PURPOSE: Various implant materials have been used in medial, opening-wedge high tibial osteotomy (HTO) including traditional metal and modern polyetheretherketone (PEEK) implants. The purpose of this study was to compare metal and PEEK implants and determine safety, varus deformity correction, as well as short- to mid-term hardware removal and arthroplasty rates.
METHODS: HTO performed with metal and PEEK implants were reviewed between 2000 and 2015 at two institutions with a minimum of 2 years follow-up. Postoperative complications, radiographic measures, and osteotomy union were compared between groups using Kruskal-Wallis and Fisher's exact testing. Survival free of hardware removal and arthroplasty was compared between groups using Kaplan-Meier testing. Risk factors for HTO conversion to arthroplasty were examined using Cox proportional hazards regression.
RESULTS: Ninety-five HTOs were performed in 90 patients (59 M, 31 F) using 50 metal and 45 PEEK implants. Mean follow-up was 4.2 years (range 2.0-16.5). Two metal and two PEEK HTO patients experienced nonunions, resulting in revision HTO at a mean of 1.0 years postoperatively (range 0.4-1.4 years). Both implant groups demonstrated similar, significant improvements in coronal deformity, with mean angulation improving from 6.0° and 5.4° varus preoperatively to 1.1° and 1.0° valgus postoperatively for the metal (p < 0.01) and PEEK groups (p < 0.01), respectively. 2- and 5-year hardware removal-free survival was 94% and 94% for PEEK, which was significantly superior to 80% and 73% observed for metal (p = 0.02). 2- and 5-year arthroplasty-free survival was similar for the metal (98% and 94%) and PEEK groups (100% and 78%) (n.s.). HTO performed for focal cartilage defects was observed to demonstrate decreased arthroplasty risk (HR 0.36, p = 0.03) when compared to HTO performed for osteoarthritis.
CONCLUSIONS: Both metal and PEEK implants were found to be effective in obtaining and maintaining coronal varus deformity correction, with 88% overall arthroplasty-free survival at 5 years. Metal fixation demonstrated a higher rate of hardware removal while HTO performed for medial compartment osteoarthritis predicted conversation to arthroplasty.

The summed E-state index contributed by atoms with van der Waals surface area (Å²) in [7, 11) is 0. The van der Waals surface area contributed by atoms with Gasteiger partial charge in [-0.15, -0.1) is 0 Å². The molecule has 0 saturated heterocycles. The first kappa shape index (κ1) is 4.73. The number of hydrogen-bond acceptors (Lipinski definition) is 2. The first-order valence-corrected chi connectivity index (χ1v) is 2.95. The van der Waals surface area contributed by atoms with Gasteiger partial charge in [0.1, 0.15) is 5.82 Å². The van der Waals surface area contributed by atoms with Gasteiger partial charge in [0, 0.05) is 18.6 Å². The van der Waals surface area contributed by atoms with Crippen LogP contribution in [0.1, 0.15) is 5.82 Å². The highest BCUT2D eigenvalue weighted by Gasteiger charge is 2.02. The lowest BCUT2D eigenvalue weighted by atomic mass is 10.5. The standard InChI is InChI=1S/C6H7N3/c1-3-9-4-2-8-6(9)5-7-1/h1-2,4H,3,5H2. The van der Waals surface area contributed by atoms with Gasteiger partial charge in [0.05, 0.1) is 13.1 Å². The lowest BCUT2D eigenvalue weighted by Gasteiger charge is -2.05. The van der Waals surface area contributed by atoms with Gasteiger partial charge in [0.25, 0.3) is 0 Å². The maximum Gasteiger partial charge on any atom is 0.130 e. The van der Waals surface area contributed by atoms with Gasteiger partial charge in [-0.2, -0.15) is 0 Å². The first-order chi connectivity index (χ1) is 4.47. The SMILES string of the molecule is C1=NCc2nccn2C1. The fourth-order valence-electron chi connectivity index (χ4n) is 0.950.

LEVEL OF EVIDENCE: III.
Bibliographical noteFunding Information:
Conflict of interest Mario Hevesi has received consulting fees from Moximed. Jeffrey A. Macalena serves as a board or committee member of AAOS, AOSSM, and the Mid-America Orthopaedic Society. He receives research or other financial support from Arthrex, Vericel, and the Musculoskeletal Transplant Foundation. Isabella T. Wu and Christopher L. Camp declare no conflicts of interest. Bruce A. Levy received consulting fees from Arthrex, CONMED Linvatec, and Smith & Nephew; he receives research support from Biomet, Smith & Nephew, and Stryker and serves on the Editorial or Governing board for Clinical Orthopaedics and Related Research, Journal of Knee Surgery, Knee Surgery, Sports Traumatology, Arthroscopy, and Orthopedics Today. Elizabeth A. Arendt received consulting fees from Smith & Nephew and serves on the Editorial or Governing board for AJSM, British Journal of Sports Medicine, International Society of Arthroscopy, Knee Surgery, Orthopaedic Sports Medicine, and Knee Surgery, Sports Traumatology, Arthroscopy. Michael J. Stuart received consulting fees from Arthrex and research support from Stryker. He serves on the Edi-
© 2018, European Society of Sports Traumatology, Knee Surgery, Arthroscopy (ESSKA).
- High tibial osteotomy
- Device Removal/trends
- Follow-Up Studies
- Osteoarthritis, Knee/diagnosis
- Reoperation/statistics & numerical data
- Arthroplasty, Replacement, Knee/methods
- United States/epidemiology
- Postoperative Complications/epidemiology
- Polyethylene Glycols
- Postoperative Period
- Treatment Outcome
PubMed: MeSH publication types
- Multicenter Study
- Journal Article
- Comparative Study